Landry might not be the best receiver on his team

The dynasty community is infatuated with Devante Parker. As I said earlier, he’s already jumped Landry in dynasty ADP. Maybe Parker’s anointment is a little too early, maybe it’s not. But there are certainly reasons as to why.

As shown above, Tannehill was hyper-efficient when throwing to Parker. Parker also scored three touchdowns in four games. Plus, he came into the league as a much better prospect than Landry.

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Whether you believe in athletic traits or production, both Parker and Carroo clearly have Landry beat, at least athletically. Carroo is obviously more of an unknown, but going out and drafting a receiver when you already have two productive ones, plus Kenny Stills has got to mean something.

Backers of Landry will point to his statistics when Parker finally got healthy, in weeks 12-16.

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During this period, the Dolphins went 2-4 and only scored more than 20 points one time. With Landry being featured, the offense wasn’t good. This doesn’t mean Landry is a bad player. It means he’s not good enough to be a number one option. And if he doesn’t get the targets of a number one option, his lack of efficiency will be exposed.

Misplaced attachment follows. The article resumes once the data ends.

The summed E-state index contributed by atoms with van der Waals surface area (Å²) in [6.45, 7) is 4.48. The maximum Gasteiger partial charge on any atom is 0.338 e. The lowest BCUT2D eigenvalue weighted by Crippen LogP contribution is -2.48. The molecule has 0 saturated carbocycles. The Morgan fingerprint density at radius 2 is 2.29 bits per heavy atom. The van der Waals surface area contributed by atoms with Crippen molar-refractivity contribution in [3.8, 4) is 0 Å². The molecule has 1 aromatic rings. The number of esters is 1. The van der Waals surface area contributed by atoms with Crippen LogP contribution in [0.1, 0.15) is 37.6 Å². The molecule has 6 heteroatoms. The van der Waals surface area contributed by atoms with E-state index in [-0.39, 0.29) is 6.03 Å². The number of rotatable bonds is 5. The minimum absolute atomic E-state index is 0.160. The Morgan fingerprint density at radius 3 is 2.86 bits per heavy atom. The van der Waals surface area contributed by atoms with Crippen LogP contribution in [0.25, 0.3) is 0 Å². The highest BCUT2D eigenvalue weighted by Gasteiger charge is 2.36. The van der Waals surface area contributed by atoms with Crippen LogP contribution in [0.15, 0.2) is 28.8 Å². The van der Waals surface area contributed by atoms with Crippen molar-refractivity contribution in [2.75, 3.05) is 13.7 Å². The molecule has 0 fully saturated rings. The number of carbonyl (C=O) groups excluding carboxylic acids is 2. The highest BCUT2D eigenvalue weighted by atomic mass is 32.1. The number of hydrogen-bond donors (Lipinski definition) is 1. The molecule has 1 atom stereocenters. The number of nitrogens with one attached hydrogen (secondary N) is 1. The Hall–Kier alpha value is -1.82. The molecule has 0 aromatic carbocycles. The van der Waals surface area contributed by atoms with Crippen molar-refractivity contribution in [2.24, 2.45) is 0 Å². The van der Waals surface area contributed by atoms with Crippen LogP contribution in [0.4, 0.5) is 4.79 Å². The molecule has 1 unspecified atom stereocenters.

That being said, the production alongside Parker is obviously a positive sign for Landry. But if you’re expecting Landry to get 188 targets, you’re kidding yourself. He had 166 last season, and I expect him to regress a bit in that category. Why?

Partially because I expect Devante Parker to gather a greater target share, and partially because since 1992 (when target data is available from), there have been 72 cases of players getting at least 165 targets in a season. Not counting players who did it this past season and only counting players who played at least 14 games in the following season, there have been 50 cases of players playing at least 14 games the season after they cracked 165.

In those 50 cases, the average target regression in the following year was 13 percent. If Landry’s targets were reduced by 13 percent he would have 144 and taking his catch rate and touchdown rate, his season line would be: 100 receptions, 993 yards, 4.6 touchdowns. That’s 226 fantasy points and 14.1 per game. Looks pretty solid yeah? Except it would’ve put him at the 26th PPR receiver last year in points per game.

That doesn’t look like the guy you’re drafting as the 18th receiver in MFL10s.